If you have serious questions about the development of Communicator for OS/2, this is the place to ask them. This IRC session was coordinated by the "Soundoff With..." event series, a program designed to bring ISVs (Independent Software Vendors) and the public closer together. More information can be found at the "Soundoff With.." home page.

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In other news, Stardock has released an update and a demonstration version of their PlusPak: PMINews product. PlusPak: PMINews 1.01a (the released version and the demo are at the same code level) incorporates a number of fixes and enhancements over the 1.0 release reviewed in last month's OS/2 e-Zine!, which are said to include better handling of character set translation and improved database algorithms to enhance performance.

While our review last month was generally positive toward the initial release, it closed by suggesting that waiting for the first update might be in order (it's always a good idea to play it safe with the initial release of any product). Well, that update is here and so is a demo (which is nice). Interested users should seek the appropriate file on Stardock's web site.

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Some months ago, the 'teamos2.org' domain (former home of the main North American TeamOS/2 web site), was lost to the OS/2 world when a malicious hacker reportedly broke in to its ISP's computer system and did some nasty things. Even after TeamOS/2.org's ISP had repaired the damage and increased security, the web site remained down for various reasons (which differ, depending on who you ask), so the large amount of OS/2-related information TeamOS/2.org had hosted was lost.

However, recently another group has reopened the TeamOS/2.org domain, and is working hard at building the site up to be a must-have site for OS/2 users again. In order to make themselves into a great site, the people at the new TeamOS/2 Online are asking for your help, and offering you some great stuff in exchange.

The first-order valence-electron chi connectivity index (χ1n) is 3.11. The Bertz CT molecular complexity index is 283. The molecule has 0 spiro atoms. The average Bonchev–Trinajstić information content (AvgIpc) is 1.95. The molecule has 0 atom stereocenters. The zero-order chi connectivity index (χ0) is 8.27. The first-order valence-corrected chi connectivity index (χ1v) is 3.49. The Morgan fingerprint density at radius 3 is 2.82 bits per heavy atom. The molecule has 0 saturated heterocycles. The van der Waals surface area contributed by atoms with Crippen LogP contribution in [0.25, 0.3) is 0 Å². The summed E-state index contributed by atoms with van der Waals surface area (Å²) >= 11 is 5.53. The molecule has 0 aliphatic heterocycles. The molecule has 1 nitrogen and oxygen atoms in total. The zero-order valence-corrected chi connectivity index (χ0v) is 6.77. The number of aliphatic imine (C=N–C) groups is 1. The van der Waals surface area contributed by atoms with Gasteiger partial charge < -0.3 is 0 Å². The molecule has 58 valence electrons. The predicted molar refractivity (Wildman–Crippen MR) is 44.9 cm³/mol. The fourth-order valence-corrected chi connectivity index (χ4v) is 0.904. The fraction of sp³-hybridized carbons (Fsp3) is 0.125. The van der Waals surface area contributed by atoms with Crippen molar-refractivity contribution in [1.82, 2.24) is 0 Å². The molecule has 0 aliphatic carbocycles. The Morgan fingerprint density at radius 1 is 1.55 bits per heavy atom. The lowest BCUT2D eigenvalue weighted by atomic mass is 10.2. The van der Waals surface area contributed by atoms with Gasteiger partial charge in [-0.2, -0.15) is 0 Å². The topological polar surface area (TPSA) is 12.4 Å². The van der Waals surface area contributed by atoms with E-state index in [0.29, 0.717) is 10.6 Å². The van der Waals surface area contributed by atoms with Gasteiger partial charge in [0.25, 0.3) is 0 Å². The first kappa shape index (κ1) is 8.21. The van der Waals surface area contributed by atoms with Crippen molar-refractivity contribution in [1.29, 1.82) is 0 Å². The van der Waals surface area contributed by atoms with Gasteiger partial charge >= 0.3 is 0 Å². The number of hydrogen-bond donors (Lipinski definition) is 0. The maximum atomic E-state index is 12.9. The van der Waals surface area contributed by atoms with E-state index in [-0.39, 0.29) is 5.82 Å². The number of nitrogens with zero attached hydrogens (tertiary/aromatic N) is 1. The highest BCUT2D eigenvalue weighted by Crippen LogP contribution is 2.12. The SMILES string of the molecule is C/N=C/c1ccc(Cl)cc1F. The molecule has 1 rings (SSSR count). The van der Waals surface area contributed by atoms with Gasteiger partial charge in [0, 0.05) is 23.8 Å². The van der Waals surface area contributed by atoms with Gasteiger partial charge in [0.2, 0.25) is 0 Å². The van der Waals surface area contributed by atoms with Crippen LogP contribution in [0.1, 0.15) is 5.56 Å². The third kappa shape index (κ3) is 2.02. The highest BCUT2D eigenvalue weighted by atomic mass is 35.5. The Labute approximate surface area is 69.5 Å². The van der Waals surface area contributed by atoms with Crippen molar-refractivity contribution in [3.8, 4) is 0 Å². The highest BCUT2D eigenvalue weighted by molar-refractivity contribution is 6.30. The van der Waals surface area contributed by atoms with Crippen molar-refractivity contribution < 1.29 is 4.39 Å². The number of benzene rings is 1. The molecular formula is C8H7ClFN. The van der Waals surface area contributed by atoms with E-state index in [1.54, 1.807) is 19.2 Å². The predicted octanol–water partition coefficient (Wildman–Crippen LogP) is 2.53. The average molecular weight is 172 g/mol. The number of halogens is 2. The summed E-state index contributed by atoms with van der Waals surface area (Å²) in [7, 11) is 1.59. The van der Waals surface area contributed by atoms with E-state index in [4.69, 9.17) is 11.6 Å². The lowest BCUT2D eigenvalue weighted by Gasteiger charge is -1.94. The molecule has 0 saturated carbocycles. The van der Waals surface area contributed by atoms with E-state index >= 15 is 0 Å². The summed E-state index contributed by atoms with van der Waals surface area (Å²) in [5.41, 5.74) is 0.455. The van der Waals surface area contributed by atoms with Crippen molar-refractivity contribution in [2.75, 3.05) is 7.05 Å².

The site is currently running two contests, and entries are being accepted until July 22nd. The first contest is a challenge to produce some top-notch graphics for the new site, including a logo, buttons, backgrounds, etc., while the second involves the creation of the web site itself, including HTML/Java design, browser compatibility, and loading time. Full details on the contest rules and guidelines can be found at TeamOS/2 Online's contest page.

Of course, the TeamOS/2 Online crew doesn't expect you to do any if this for free! A slew of software vendors have donated their products to be used as prizes for the contest, including SofTouch Systems, Lotus, Stardock Systems, Panacea, and more.

To win some great software and help out the OS/2 community at the same time, submit your entries to TeamOS/2 Online today!

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Now, to hardware support. The Connectix QuickCam is a popular computer video camera used for various tasks, including Internet video conferencing. However, Connectix only produces Windows and Macintosh drivers for their cameras, and since Connectix is being fairly secretive about how the QuickCam's VIDEC compression is implemented, it's anything but easy for third-party developers to produce drivers with features equivalent to those on Windows and the Mac. OS/2 has third-party drivers for the QuickCam, but if Connectix made development information freely available to the OS/2 (and other platforms) developers, the drivers could be better.

Hanno Mueller has started a campaign to attempt to convince Connectix that it's good business for them to allow third-party driver developers to use the VIDEC compression format; if they can, then the drivers they produce will have more features, and will cause more people on that third-party platform (like OS/2) to buy Connectix QuickCams. The campaign has many supporters from various platforms, including the developers of OS/2's own QuickCam drivers. If you own a QuickCam, it's in your best interest to support this campaign, because it means better quality OS/2 drivers for you if Connectix sees the light.

So if you use the QuickCam under OS/2, or have ever wanted to use it under OS/2, why not visit the Free VIDEC Campaign home page and add your name to those already on the list. You won't be agreeing to boycott, berate or blow up Connectix, all you're doing is adding your voice to the masses who want the QuickCam to be usable by everybody, not just by operating systems that Connectix wants to support.